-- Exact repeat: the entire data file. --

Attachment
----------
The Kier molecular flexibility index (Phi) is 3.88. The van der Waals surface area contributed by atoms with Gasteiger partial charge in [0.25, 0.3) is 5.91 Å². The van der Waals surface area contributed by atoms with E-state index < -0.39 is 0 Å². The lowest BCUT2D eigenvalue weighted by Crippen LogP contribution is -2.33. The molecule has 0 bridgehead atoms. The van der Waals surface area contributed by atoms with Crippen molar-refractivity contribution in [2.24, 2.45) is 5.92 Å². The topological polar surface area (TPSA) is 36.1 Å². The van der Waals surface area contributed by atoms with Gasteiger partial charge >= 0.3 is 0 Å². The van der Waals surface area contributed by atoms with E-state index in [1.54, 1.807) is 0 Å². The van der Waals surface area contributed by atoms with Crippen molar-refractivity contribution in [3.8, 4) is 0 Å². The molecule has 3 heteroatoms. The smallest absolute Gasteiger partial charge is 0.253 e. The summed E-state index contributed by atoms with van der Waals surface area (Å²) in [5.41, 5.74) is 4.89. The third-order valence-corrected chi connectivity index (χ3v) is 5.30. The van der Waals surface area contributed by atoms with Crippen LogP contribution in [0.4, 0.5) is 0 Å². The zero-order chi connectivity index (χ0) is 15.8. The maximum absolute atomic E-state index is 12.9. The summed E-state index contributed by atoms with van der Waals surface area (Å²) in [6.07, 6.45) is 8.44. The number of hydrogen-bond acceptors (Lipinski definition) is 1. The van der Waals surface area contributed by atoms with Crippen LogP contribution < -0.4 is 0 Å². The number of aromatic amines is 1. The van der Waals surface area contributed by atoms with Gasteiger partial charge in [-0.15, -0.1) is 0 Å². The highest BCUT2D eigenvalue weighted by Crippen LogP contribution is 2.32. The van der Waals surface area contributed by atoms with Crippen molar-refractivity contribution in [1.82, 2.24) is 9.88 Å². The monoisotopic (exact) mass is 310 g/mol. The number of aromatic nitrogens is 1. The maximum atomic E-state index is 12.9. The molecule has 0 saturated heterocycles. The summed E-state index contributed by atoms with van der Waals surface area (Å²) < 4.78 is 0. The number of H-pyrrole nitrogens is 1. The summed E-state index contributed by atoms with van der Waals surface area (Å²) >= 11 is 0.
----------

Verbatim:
The Kier molecular flexibility index (Phi) is 3.88. The van der Waals surface area contributed by atoms with Gasteiger partial charge in [0.25, 0.3) is 5.91 Å². The van der Waals surface area contributed by atoms with E-state index < -0.39 is 0 Å². The lowest BCUT2D eigenvalue weighted by Crippen LogP contribution is -2.33. The molecule has 0 bridgehead atoms. The van der Waals surface area contributed by atoms with Crippen molar-refractivity contribution in [2.24, 2.45) is 5.92 Å². The topological polar surface area (TPSA) is 36.1 Å². The van der Waals surface area contributed by atoms with Gasteiger partial charge >= 0.3 is 0 Å². The van der Waals surface area contributed by atoms with E-state index in [1.54, 1.807) is 0 Å². The van der Waals surface area contributed by atoms with Crippen molar-refractivity contribution in [3.8, 4) is 0 Å². The molecule has 3 heteroatoms. The smallest absolute Gasteiger partial charge is 0.253 e. The summed E-state index contributed by atoms with van der Waals surface area (Å²) in [5.41, 5.74) is 4.89. The third-order valence-corrected chi connectivity index (χ3v) is 5.30. The van der Waals surface area contributed by atoms with Crippen LogP contribution in [0.4, 0.5) is 0 Å². The zero-order chi connectivity index (χ0) is 15.8. The maximum absolute atomic E-state index is 12.9. The summed E-state index contributed by atoms with van der Waals surface area (Å²) in [6.07, 6.45) is 8.44. The number of hydrogen-bond acceptors (Lipinski definition) is 1. The van der Waals surface area contributed by atoms with Crippen LogP contribution < -0.4 is 0 Å². The number of aromatic amines is 1. The van der Waals surface area contributed by atoms with Gasteiger partial charge in [-0.15, -0.1) is 0 Å². The highest BCUT2D eigenvalue weighted by Crippen LogP contribution is 2.32. The van der Waals surface area contributed by atoms with Crippen molar-refractivity contribution in [1.82, 2.24) is 9.88 Å². The monoisotopic (exact) mass is 310 g/mol. The number of aromatic nitrogens is 1. The maximum atomic E-state index is 12.9. The molecule has 0 saturated heterocycles. The summed E-state index contributed by atoms with van der Waals surface area (Å²) < 4.78 is 0. The number of H-pyrrole nitrogens is 1. The summed E-state index contributed by atoms with van der Waals surface area (Å²) >= 11 is 0.